Puppy Mill Dogs Need Your Help—Close Loophole Allowing Internet Mills to Operate Unregulated!
Dogs need your help! Recently, the U.S. Department of Agriculture (USDA) released a proposed rule to close a loophole in current law that has “threatened the health and humane treatment of pets sold sight unseen over the Internet and via phone- and mail-based businesses.”
Currently, only breeders who sell dogs to pet stores or to puppy brokers are required to be licensed and inspected by the USDA.
Due to the wording of the federal Animal Welfare Act—passed 40 years ago, before existence of the Internet—a large (and growing) population of commercial breeders has been able to escape federal licensing and regulation.
What this means is that in many cases, no one is checking up on breeders who sell puppies directly to consumers over the Internet. As the ASPCA has seen firsthand, the photos of happy, healthy puppies posted on a breeder’s website often grossly misrepresent what conditions are really like for these puppies and their parents.
Unlike the breeders who supply puppies to pet stores, the vast majority of breeders selling dogs directly to consumers are unlicensed by the U.S. Department of Agriculture (USDA). Right now, the USDA considers any commercial dog breeder who sells puppies directly to the public, such as over the Internet, a “pet store” and exempts them from federal oversight―no matter how large or abusive their breeding operation is.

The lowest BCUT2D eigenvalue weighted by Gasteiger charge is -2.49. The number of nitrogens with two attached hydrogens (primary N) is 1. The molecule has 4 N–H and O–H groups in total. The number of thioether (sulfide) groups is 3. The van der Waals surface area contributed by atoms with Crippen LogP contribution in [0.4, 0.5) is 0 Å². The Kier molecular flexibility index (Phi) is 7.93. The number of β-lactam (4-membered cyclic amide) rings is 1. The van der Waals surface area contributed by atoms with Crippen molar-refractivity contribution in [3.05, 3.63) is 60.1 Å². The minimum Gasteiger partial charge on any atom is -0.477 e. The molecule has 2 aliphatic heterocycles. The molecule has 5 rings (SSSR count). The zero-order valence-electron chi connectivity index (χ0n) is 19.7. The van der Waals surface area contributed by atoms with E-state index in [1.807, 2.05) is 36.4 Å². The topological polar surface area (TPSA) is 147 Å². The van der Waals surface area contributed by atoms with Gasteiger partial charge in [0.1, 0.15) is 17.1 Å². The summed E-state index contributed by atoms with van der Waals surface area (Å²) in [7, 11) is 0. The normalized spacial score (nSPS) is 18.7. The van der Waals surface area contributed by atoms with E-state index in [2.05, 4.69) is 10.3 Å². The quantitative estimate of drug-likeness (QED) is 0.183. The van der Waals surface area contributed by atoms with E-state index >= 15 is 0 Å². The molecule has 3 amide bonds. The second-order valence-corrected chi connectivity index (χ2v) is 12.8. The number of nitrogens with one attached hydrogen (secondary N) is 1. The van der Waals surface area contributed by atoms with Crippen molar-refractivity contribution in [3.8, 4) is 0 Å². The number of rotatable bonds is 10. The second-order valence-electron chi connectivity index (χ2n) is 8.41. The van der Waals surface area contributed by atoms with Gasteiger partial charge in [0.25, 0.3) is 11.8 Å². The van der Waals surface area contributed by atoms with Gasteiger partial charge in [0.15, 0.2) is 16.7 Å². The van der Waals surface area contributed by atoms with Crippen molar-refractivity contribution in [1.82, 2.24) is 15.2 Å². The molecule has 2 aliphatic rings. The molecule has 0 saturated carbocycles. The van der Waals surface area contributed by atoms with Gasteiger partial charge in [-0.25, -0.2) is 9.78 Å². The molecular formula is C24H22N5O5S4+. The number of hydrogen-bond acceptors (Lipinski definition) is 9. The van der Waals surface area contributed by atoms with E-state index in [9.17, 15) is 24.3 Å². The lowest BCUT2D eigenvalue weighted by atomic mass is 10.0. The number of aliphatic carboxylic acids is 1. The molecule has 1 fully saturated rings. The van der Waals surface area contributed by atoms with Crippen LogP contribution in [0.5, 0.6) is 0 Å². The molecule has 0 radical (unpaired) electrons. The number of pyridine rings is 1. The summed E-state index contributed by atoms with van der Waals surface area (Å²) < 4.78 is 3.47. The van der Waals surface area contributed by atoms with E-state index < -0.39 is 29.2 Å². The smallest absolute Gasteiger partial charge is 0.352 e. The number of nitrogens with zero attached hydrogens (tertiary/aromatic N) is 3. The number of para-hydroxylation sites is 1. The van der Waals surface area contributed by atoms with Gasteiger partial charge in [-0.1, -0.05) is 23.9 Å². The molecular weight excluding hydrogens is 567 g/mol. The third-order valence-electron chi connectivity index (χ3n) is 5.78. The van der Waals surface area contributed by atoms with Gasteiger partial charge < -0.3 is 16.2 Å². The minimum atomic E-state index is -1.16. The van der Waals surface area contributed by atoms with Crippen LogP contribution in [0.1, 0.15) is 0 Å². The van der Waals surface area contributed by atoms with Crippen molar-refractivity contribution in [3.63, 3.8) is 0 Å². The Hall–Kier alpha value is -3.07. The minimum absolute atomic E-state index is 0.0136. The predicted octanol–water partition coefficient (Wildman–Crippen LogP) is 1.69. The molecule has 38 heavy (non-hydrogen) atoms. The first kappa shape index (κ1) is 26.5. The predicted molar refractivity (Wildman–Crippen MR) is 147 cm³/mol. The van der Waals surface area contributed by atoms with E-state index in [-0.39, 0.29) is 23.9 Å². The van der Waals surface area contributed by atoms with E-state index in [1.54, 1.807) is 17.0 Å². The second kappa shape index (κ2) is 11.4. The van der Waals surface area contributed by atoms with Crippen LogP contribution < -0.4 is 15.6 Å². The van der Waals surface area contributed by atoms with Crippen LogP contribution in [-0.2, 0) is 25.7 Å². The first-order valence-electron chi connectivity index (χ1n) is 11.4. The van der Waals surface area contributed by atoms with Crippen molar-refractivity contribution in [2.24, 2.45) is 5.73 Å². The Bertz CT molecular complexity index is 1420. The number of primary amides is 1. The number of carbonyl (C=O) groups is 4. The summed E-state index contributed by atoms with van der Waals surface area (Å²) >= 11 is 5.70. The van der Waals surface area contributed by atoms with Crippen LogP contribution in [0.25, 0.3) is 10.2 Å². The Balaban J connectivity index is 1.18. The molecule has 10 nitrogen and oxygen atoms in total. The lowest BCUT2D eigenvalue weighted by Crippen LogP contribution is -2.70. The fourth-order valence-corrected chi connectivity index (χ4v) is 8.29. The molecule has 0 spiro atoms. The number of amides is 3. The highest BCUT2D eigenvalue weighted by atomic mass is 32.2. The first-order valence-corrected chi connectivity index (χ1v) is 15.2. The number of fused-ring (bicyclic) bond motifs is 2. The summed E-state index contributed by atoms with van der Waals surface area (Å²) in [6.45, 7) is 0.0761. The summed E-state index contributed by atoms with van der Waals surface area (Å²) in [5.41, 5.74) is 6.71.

As a result, thousands of dogs are bred and kept in filthy, inhumane conditions with no basic welfare standards before being shipped to unsuspecting consumers throughout the country. This loophole is due to the fact that the Animal Welfare Act (AWA) was drafted in the 1960s, well before anyone could conceive of modern e-commerce.
This antiquated view of what constitutes a pet store needs an update now that people will buy almost anything online―including a family pet.
This gaping loophole in federal law is under government scrutiny, and we need everyone’s help to ensure it is closed!
In mid-May, the USDA released a draft of its proposed new rule to close this massive regulatory loophole.
The proposed rule represents a meaningful effort by the USDA to target problematic, large-scale breeding operations that sell puppies to the public, sight unseen, by requiring these breeders to meet the minimum care standards of the Animal Welfare Act.
While we often hear about the plight of the puppies who come out of puppy mills, the mothers of those puppies also urgently need protection. Breeding female dogs in puppy mills are forced to bear litter after litter without any break for their bodies to recover. They typically suffer from lack of proper nutrition, socialization and veterinary care. Support the USDA’s efforts to require more large-scale, commercial breeders to open their kennel doors to federal inspectors.
ASPCA experts have reviewed the USDA’s proposed rule—they support it, and have a few suggestions regarding how it could be made stronger.
What You Can Do
The USDA is accepting comments from the public on this issue for a short time. Visit the ASPCA Advocacy Center online today to quickly and easily submit a comment to the USDA, letting the agency know that you support the proposed rule to close a loophole that has caused untold thousands of dogs to suffer inhumane treatment without any federal or public oversight.
Thank you for taking action for puppy mill dogs!
For more information, visit www.aspca.org/USDA